Raise the Dread Flag: Minimum Wage Increases Take Effect for 2017

Date: January 04, 2017

Effective Jan. 1, 19 states hiked their rates. Here’s a rundown of the impacted states, plus a look ahead at what might happen with minimum wage in 2018.

As the ball dropped, 19 states experienced minimum wage increases starting Jan. 1, according to CNBC


The states seeing wage increases are Alaska, Arizona, Arkansas, California, Colorado, Connecticut, Florida, Hawaii, Maine, Massachusetts, Michigan, Missouri, Montana, New Jersey, New York, Ohio, South Dakota, Vermont, and Washington. 

Oregon and Maryland, and the District of Columbia, also are raising wages, but those won’t go into effect until later this year, according to ABC News. 

Washington and Massachusetts are now home to the nation’s highest minimum wages, going from $9.47 and $10, respectively, to $11 an hour. Arizona had a 24 percent increase, going from $8.05 to $10 an hour. 

The current federal minimum is $7.25 per hour. 

Some states will vary wages depending on the area. For example, while New York state saw an increase, the amount will be $11 in New York City, $10 in downstate suburbs, and $9.70 elsewhere. New York City’s small businesses will get a small break, though, with their wages being set at $10.50 an hour.

When it comes to the federal minimum wage, however, an increase remains to be seen. Although President-elect Donald Trump said he supported a $10 an hour federal minimum wage during the campaign, he also chose Andy Puzder, CEO of CKE Restaurants and an opponent of raising the federal minimum wage to more than $9 an hour, as Labor secretary, The Wall Street Journal reports.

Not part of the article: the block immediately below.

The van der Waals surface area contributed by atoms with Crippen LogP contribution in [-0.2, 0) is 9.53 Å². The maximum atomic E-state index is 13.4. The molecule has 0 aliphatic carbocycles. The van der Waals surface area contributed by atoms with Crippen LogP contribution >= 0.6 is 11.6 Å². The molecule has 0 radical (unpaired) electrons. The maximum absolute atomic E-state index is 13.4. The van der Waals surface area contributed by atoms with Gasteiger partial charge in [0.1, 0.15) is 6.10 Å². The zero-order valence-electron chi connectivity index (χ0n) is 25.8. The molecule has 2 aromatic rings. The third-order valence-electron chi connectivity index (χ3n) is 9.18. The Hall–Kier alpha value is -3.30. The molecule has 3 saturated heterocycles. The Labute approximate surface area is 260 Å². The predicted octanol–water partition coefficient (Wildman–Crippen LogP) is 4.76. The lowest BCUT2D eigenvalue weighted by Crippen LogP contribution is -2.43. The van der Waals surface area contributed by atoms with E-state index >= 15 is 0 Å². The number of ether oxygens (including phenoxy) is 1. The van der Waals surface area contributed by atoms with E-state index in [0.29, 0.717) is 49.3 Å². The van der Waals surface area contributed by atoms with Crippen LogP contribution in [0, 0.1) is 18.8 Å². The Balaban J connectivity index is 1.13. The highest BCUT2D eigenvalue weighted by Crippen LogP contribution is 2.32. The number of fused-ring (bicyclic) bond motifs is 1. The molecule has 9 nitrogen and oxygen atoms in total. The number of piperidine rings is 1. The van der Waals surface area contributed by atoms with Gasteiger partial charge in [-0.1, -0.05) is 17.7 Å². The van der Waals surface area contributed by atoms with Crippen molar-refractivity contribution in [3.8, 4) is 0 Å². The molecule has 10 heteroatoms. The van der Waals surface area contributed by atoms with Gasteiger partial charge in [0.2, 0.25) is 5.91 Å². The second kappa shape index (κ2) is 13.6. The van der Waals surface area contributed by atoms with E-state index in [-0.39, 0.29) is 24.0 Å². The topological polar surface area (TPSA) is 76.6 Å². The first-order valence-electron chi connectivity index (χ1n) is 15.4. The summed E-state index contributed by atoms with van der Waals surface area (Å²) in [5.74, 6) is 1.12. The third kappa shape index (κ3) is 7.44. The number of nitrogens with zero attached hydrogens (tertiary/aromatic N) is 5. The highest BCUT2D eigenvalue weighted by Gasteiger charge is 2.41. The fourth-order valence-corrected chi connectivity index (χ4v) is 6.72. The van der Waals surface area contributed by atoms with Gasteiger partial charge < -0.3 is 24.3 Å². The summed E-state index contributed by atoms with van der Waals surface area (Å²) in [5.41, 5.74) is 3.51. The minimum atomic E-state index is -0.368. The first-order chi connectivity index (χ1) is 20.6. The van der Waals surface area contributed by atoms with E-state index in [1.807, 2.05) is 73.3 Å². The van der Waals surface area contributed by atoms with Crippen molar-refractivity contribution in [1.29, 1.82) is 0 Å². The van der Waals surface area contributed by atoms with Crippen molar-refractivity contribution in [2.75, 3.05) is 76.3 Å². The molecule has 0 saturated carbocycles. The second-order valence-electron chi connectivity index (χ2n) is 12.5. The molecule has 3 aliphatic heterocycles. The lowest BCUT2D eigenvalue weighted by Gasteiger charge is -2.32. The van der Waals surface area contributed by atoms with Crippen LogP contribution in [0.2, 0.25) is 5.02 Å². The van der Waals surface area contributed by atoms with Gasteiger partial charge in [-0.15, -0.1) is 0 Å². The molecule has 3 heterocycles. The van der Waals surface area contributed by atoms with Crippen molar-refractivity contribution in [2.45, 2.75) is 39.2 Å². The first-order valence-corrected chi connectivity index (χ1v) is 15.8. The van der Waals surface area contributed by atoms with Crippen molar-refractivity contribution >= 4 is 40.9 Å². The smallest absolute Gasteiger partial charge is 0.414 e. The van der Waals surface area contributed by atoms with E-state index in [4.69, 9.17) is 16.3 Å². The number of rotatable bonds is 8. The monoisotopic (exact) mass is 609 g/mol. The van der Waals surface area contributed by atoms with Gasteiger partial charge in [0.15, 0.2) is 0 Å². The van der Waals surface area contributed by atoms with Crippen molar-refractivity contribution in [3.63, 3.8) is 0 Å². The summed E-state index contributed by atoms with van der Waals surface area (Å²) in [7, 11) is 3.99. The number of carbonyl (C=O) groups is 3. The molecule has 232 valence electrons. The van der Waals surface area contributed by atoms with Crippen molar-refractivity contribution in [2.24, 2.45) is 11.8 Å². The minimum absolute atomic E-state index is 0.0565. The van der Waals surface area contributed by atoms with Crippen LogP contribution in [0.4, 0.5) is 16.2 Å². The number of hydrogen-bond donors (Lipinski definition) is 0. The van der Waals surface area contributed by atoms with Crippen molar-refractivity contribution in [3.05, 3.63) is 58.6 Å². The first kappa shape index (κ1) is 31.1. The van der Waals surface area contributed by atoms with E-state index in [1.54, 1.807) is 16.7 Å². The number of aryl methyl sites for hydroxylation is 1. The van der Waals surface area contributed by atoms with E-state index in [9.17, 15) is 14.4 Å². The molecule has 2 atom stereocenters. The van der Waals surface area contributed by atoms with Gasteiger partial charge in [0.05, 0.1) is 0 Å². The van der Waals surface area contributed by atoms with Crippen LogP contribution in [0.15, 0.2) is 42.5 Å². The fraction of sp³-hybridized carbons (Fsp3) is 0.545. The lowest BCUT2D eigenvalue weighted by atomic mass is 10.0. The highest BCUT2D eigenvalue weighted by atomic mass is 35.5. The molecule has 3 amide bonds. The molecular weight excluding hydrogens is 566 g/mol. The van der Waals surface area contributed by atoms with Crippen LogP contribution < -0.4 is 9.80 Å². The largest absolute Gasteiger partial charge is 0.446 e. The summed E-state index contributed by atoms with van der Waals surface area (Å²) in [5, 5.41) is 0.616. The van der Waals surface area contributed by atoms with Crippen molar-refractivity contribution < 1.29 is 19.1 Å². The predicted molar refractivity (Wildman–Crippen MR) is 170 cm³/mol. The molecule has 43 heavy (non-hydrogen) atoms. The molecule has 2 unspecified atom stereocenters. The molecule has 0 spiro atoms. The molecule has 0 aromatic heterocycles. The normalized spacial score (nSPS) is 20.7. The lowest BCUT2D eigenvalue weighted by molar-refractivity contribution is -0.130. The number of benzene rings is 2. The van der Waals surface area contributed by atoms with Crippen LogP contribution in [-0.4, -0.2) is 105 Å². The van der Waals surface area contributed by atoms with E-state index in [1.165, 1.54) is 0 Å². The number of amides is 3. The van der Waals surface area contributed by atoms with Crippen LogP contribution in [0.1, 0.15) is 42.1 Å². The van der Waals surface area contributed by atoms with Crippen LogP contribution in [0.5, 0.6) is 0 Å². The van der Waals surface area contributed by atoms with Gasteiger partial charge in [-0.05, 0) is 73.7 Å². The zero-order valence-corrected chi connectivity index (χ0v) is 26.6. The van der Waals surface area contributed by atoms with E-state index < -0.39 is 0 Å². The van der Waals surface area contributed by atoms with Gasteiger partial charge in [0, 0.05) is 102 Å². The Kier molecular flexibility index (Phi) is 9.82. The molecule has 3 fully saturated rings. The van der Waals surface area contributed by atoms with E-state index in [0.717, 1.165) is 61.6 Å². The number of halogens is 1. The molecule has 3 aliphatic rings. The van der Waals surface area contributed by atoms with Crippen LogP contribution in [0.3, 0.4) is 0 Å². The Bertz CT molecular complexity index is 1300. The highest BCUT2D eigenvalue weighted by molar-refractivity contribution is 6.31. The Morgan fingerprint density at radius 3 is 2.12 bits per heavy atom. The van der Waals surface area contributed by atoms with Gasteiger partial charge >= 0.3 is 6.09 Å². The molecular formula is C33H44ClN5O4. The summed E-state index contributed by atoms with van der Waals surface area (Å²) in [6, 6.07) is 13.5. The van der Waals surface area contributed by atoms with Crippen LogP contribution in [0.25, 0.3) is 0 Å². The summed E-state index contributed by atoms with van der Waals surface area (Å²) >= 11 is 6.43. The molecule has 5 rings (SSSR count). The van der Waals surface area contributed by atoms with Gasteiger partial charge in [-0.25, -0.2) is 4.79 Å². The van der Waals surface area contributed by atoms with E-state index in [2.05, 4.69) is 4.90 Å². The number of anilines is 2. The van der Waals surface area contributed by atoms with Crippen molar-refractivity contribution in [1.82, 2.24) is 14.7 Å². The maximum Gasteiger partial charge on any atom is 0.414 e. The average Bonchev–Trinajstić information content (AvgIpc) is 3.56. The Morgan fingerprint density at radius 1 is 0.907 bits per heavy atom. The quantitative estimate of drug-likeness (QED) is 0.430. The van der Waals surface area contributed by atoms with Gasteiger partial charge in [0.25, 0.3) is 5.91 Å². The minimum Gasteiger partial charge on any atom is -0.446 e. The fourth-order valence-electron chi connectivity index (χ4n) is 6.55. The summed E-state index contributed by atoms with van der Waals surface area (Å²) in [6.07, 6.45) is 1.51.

Recent research highlights that these increases will be detrimental to businesses in states with minimum wage hikes. The American Action Forum estimates job growth will slow over the next five years in Arizona, Colorado, Maine, and Washington—states that approved phased-in minimum wage increases to at least $12 an hour in November 2016, according to The Wall Street Journal

However, it doesn’t look like much will change come 2018. New York and California will increase their wages incrementally to reach $15 an hour. New York City will reach $15 for businesses with 11 or more employees on Dec. 31, 2018 (smaller businesses will hit $15 a year later), while California will reach it in 2022. Meanwhile, Michigan will increase its minimum wage to $9.25 in 2018. 

Photo credit: Fibonacci Blue


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